VG Alaskan Yellow Cedar

Known to be the hardest Cedar in the world, VG Yellow Cedar is excellent for exterior cladding, musical instruments, and boat building.

VG Alaskan Yellow Cedar

Also known as: Sitka Cedar, Nootka Cedar, and Yellow Cedar

Scientific: Chamaecyparis nootkatensis

Janka Hardness: 2,589 H

This hard, dense vertical grain Cedar with tight growth rings can be found growing slowly in the Pacific Northwest, from Oregon, through British Columbia, and into Alaska. It's prized by boat makers, luthiers, and architects. Though hard and dense, it has a very low weight, giving it a high strength-to-weight ratio, similar to that of Douglas Fir. 

Character of Vertical Grain Yellow Cedar:

VG Yellow Cedar's durability makes it an exception architectural millwork material. It mills clean, with little or no warping, checking, or chatter. It's a great material for large scale architectural projects such as schools, churches, and civic centers. 

VG Yellow Cedar Color:

Yellow Cedar is just that. It has a range of colors for sulfur like yellow to a creamy-white color with the occasional black streaks.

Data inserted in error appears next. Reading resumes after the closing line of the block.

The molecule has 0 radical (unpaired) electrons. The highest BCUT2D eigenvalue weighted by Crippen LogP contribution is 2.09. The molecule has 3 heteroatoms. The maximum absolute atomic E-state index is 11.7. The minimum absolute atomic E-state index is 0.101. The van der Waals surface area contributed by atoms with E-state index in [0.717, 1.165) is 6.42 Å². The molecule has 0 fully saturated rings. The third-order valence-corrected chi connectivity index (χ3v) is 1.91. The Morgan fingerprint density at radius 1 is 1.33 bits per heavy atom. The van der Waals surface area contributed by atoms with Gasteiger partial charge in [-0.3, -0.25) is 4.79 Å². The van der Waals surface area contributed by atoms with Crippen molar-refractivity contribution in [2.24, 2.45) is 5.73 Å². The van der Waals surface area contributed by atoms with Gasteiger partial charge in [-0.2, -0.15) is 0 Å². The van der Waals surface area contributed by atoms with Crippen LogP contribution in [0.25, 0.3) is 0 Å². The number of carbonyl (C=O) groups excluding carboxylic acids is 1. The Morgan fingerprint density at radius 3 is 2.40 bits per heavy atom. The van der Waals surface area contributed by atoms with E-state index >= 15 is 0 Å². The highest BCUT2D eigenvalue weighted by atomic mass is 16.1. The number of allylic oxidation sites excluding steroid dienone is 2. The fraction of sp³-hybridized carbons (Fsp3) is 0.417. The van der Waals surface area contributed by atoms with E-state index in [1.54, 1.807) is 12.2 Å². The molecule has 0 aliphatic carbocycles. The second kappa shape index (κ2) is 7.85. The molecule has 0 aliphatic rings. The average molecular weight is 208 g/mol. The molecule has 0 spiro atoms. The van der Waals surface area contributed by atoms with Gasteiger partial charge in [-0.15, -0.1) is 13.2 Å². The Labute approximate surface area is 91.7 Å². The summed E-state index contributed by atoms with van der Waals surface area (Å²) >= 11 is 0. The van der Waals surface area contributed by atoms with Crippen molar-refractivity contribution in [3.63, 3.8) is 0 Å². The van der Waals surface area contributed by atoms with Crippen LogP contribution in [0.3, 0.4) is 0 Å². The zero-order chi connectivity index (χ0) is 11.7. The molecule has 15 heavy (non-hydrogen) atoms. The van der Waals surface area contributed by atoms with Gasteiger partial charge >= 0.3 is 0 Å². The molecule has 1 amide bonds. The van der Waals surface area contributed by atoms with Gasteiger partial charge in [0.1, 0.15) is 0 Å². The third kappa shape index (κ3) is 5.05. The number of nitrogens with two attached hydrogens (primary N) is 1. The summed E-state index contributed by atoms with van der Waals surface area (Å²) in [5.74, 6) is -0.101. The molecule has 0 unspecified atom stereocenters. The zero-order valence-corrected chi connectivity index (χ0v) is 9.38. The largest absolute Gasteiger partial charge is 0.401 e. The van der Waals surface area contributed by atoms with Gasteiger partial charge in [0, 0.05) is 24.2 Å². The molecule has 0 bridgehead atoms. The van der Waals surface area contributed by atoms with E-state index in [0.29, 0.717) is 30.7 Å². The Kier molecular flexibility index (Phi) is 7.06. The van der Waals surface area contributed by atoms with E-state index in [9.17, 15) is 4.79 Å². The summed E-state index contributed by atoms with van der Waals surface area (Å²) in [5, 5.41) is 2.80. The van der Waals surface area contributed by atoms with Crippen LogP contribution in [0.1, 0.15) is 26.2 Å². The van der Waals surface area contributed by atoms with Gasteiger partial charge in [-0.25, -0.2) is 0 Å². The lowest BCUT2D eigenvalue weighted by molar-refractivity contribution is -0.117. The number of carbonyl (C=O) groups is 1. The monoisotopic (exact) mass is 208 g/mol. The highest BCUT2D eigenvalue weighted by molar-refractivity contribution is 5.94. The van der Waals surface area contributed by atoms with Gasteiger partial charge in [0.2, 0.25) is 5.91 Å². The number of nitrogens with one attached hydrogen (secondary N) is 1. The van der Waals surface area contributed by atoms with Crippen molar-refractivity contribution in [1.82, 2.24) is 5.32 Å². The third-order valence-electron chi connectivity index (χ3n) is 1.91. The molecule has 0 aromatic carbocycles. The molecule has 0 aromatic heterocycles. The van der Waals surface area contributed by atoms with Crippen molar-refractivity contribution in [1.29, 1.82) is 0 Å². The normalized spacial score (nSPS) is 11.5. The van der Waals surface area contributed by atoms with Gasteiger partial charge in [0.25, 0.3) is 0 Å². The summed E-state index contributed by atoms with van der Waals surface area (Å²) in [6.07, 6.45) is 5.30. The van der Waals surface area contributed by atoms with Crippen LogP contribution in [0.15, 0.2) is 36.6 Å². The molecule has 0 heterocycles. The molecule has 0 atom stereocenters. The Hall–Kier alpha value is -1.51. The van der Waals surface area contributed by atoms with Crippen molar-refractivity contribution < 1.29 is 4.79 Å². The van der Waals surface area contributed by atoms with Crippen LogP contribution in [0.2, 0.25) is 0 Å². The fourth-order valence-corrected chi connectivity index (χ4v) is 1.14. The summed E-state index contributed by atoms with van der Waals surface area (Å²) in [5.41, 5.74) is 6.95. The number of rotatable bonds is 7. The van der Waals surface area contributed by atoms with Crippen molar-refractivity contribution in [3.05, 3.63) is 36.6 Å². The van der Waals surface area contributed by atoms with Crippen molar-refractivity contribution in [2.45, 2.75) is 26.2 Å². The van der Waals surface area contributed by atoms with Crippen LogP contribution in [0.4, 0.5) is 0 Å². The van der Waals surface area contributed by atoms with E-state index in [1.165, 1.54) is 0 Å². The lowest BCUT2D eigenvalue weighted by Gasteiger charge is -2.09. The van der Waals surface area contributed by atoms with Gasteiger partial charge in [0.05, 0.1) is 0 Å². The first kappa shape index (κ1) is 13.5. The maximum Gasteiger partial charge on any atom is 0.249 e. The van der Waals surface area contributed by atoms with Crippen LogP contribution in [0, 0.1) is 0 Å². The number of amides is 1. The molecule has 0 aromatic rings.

Common uses for Vertical Grain Yellow Cedar:

  • Wood beams
  • Wood Cladding
  • Wood T/g 
  • Wood Carvings
  • Musical Instruments
  • Totem Poles
  • Canoes and Boat Building

Fun facts about Alaskan Yellow Cedar:

  • The oldest known use for Yellow Cedar is about 3000 years ago. 
  • Baskets and rope found near Vancouver date back 2900-3000 years.
  • Alaskan Yellow Cedar was used by the Western Coast Native American peoples for totem poles and war canoes. 
  • The oldest totem poles in the world are carved from Cedar. 

cedar totem poles


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We typically offer VG Alaskan Yellow Cedar in the following sizes and grades:

Scientific Sub-species Grade Features 4/4 5/4 6/4 8/4 12/4 Plywood Circle Sawn Live Edge Beam
Chamaecyparis nootkatensis Yellow Cedar Clear Tight Grain, Yellow color with dark streaks

Scientific information about VG Alaskan Yellow Cedar:

Common Name(s) Yellow Cedar, Alaskan Cedar, Nootka Cedar
Scientific Name Cupressus nootkatensis*
Distribution Northwest coast of North America including Canada and Alaska
Average Dried Weight 2.58 lbs per bdft
Janka Hardness 2,580 N

Check out some species other than VG Alaskan Yellow Cedar

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